WESTFIELD — The Community Preservation Committee met on Jan. 18 to review their funding status and award grants to two applicants, $410,000 to Domus Inc. for veterans housing in the Old Town Hall at 20 Broad St., and $9,200 to Grandmother’s Garden on Smith Avenue for restoration of the historic iron fence.

At the start of the meeting, new Ward 1 Councilor Karen Fanion introduced herself to the committee as the new liaison for the City Council, telling them she would be happy to speak on their behalf at council meetings.

City Planner Jay Vinskey said the current balance of the Community Preservation Act funds is $2.7 million, which includes money already dedicated for projects. He said $1.2 million is currently available, which he added is adequate for the projects coming before them. The new year starts July 1, when more funding will be added to the balance.

Ann Lentini, director of Domus Inc., an affordable housing organization in downtown Westfield, and development consultant Michael Cucchiara requested the initial funding to turn the Old Town Hall into 18 affordable housing units for veterans.

Lentini said she will be working with Veterans Services Director Julie Barnes to find tenants.

“That’s who I will go through. It’s very important that we take care of those who have taken care of us,” she said.

The $410,000, which came out of $575,000 currently available in CPA funds restricted for affordable housing, will allow Domus to purchase the historical building from the First Congregational Church.

Old Town Hall was built in 1837-1838, and served as the community’s seat of government until 1958. In 1920, when Westfield was reincorporated as a city, it became the first City Hall. The building also held the first formally organized Westfield High School classes from 1855 until 1867. After city offices moved to Court Street, the neighboring First Congregational Church purchased the building in 1962.

Cucchiara, who works on projects throughout Massachusetts with the Grantham Group, an affordable housing developer, said the majority of the anticipated $7.5 million for the project will be financed by the state, but they wanted the city to come in first.

“We must show that we have exhausted local resources,” he said.

Cucchiara said he and Domus are looking at every source available, and recently met with MassDevelopment, whom they will be asking for $1 million for the project. He said the state will provide approximately $4.5 million, a portion of which will come from state and federal historical tax credit funding.

Grandmother’s Garden

Allen Steiger, vice president of the Friends of the Grandmother’s Garden, who attended the meeting remotely, said the historic wrought-iron fence that surrounds the property is the original fence that was donated to the garden by the city in 1958. He said he wasn’t sure how old the fence is, but that it probably has another 50 years on it. The request of $9,200 is to clean, sand blast, seal and protect the fence. He said the Friends would pay for any welding or repairs that are needed.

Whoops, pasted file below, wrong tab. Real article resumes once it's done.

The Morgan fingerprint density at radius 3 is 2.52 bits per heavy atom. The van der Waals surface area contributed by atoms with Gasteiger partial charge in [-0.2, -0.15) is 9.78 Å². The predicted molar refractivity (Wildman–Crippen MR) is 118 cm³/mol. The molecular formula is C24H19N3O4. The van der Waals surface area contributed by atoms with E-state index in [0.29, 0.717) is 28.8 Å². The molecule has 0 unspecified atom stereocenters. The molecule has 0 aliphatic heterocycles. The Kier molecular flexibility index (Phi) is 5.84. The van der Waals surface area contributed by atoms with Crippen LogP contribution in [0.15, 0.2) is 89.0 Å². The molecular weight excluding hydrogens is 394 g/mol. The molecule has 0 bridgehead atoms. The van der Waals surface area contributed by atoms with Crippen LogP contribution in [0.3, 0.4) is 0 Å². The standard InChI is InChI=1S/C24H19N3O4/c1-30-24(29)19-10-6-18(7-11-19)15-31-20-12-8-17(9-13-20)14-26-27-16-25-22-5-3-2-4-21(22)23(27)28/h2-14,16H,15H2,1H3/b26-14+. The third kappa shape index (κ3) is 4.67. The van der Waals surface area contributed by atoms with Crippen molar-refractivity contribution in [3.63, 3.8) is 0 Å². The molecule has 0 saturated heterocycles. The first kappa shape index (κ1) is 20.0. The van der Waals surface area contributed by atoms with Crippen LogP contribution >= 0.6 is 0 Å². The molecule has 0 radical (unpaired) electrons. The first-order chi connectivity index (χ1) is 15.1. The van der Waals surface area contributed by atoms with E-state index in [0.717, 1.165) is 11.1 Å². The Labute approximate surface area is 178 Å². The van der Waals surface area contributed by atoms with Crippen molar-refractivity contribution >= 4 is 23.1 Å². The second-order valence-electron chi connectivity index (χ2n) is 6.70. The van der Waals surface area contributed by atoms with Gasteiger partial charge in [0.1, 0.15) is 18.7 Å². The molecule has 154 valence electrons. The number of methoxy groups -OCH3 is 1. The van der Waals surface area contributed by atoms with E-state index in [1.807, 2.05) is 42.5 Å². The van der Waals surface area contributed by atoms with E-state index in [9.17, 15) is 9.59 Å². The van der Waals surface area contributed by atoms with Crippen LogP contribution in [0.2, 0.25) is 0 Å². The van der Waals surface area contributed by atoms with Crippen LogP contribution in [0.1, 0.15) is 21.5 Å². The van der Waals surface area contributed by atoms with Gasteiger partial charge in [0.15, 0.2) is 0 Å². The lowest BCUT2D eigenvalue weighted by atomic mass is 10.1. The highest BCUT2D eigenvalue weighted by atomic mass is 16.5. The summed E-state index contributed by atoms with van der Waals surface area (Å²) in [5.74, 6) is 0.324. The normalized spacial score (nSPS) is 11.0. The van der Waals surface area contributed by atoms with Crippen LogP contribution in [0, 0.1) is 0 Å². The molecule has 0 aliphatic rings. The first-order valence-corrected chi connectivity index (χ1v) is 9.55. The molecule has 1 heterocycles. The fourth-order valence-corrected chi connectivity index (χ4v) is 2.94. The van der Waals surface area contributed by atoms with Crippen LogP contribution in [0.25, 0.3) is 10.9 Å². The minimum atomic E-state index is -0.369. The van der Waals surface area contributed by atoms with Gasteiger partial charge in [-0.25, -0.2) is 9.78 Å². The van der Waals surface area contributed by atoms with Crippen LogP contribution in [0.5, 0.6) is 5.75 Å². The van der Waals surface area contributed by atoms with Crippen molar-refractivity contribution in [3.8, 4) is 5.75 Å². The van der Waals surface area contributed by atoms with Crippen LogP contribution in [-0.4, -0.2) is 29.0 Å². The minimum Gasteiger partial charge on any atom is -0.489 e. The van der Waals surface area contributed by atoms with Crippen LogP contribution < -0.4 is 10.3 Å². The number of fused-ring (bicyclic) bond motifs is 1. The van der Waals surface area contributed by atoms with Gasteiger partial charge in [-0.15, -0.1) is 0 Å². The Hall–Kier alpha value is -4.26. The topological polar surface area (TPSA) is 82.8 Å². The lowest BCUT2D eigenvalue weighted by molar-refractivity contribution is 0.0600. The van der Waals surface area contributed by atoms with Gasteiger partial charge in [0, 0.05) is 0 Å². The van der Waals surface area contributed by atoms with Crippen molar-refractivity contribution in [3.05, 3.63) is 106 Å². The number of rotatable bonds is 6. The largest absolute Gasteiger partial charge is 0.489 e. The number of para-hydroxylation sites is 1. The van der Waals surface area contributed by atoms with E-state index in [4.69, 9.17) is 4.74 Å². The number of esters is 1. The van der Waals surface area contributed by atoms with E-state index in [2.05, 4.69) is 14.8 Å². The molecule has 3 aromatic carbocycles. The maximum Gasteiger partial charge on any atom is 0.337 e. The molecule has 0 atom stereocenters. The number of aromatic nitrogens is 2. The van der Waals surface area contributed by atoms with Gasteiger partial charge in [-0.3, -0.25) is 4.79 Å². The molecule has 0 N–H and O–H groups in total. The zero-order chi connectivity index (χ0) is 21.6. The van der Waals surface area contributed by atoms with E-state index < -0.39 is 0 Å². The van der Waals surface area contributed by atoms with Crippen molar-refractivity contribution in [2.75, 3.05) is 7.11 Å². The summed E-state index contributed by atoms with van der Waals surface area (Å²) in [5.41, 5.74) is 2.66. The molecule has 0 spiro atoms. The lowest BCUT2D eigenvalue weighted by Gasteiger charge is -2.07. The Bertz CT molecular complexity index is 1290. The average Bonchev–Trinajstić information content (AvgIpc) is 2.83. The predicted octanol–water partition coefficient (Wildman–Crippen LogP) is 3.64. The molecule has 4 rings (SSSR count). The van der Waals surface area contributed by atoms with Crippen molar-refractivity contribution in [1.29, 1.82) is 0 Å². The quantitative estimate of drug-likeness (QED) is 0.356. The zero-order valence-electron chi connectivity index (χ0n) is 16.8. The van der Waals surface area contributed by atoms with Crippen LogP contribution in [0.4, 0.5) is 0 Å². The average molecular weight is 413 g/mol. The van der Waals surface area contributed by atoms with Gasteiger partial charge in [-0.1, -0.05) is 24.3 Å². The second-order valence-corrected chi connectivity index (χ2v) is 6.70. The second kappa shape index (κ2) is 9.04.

The garden itself dates back to 1934, when it was created in a corner of Chauncey Allen Park, ten acres donated to the city in 1930 by Albert Steiger.

The CPC previously funded the restoration of the rose arbor in Grandmother’s Garden. The volunteer Friends group is responsible for care and maintenance of the garden, which will be celebrating 90 years in 2024, and will be offering a full schedule of events to celebrate that are free and open to the public. Steiger said they are hoping to attract more people and volunteers to the garden in this anniversary year.

Vinskey said since the CPA funds restricted to historical projects has been spent down for the year, the $9,200 will come from the $180,000 in unrestricted funds.

Tekoa Narrows

Vinskey told the committee a state land grant has been awarded in the amount of $56,312 for the Tekoa Narrows Conservation Area, a 17-acre tract along Route 20 on the Westfield River that borders MassWildlife conservation land and city-owned property.

The grant award states that conservation of the property will secure rare wildlife habitat along a river corridor, and will establish public access to the Westfield River for canoeing, kayaking and fishing from a very accessible location.

Vinskey said the city does not yet own the land, but it has a purchase and sale agreement on it, and will close on it before June. He said a survey and environmental investigation are in process, which could not be initiated until the grant award was made.

Vinskey said he is also going to initiate talks with the owner of a 32-acre tract behind Main and Meadow streets, currently used to grow corn, for a potential open space purchase. He said the landowner was previously amenable to selling it, but those conversations would need to restart once city departments are on board with the concept.

“The area is mostly floodplain, so it is difficult to build anything there. I envision it as a good location for community gardens, but would need to gauge interest in that. It should be able to accommodate play fields as well,” Vinskey said.

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